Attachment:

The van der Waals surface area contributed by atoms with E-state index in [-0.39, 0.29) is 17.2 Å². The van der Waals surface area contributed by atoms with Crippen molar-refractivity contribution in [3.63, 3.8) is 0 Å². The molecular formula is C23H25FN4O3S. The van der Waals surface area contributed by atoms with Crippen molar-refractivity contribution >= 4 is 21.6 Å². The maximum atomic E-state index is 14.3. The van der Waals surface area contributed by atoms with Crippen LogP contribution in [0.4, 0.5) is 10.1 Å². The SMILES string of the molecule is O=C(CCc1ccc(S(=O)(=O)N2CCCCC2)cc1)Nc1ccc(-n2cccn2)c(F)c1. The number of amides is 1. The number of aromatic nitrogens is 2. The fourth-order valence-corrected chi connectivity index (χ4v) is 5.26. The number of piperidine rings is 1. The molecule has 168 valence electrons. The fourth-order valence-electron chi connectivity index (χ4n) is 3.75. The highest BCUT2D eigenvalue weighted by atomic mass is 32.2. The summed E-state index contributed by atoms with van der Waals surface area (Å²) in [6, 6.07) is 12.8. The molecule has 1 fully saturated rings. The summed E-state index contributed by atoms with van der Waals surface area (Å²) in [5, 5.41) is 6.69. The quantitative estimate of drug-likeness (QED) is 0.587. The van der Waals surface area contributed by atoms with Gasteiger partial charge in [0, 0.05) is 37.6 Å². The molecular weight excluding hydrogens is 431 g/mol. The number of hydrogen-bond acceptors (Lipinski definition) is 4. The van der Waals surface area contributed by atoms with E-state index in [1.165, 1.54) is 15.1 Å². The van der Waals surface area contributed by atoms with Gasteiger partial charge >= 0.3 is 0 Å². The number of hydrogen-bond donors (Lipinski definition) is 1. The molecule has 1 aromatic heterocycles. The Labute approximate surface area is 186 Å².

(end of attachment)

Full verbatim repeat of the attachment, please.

The van der Waals surface area contributed by atoms with E-state index in [-0.39, 0.29) is 17.2 Å². The van der Waals surface area contributed by atoms with Crippen molar-refractivity contribution in [3.63, 3.8) is 0 Å². The molecular formula is C23H25FN4O3S. The van der Waals surface area contributed by atoms with Crippen molar-refractivity contribution >= 4 is 21.6 Å². The maximum atomic E-state index is 14.3. The van der Waals surface area contributed by atoms with Crippen LogP contribution in [0.4, 0.5) is 10.1 Å². The SMILES string of the molecule is O=C(CCc1ccc(S(=O)(=O)N2CCCCC2)cc1)Nc1ccc(-n2cccn2)c(F)c1. The number of amides is 1. The number of aromatic nitrogens is 2. The fourth-order valence-corrected chi connectivity index (χ4v) is 5.26. The number of piperidine rings is 1. The molecule has 168 valence electrons. The fourth-order valence-electron chi connectivity index (χ4n) is 3.75. The highest BCUT2D eigenvalue weighted by atomic mass is 32.2. The summed E-state index contributed by atoms with van der Waals surface area (Å²) in [6, 6.07) is 12.8. The molecule has 1 fully saturated rings. The summed E-state index contributed by atoms with van der Waals surface area (Å²) in [5, 5.41) is 6.69. The quantitative estimate of drug-likeness (QED) is 0.587. The van der Waals surface area contributed by atoms with Gasteiger partial charge in [0, 0.05) is 37.6 Å². The molecular weight excluding hydrogens is 431 g/mol. The number of hydrogen-bond acceptors (Lipinski definition) is 4. The van der Waals surface area contributed by atoms with E-state index in [1.165, 1.54) is 15.1 Å². The van der Waals surface area contributed by atoms with Gasteiger partial charge >= 0.3 is 0 Å². The number of hydrogen-bond donors (Lipinski definition) is 1. The molecule has 1 aromatic heterocycles. The Labute approximate surface area is 186 Å².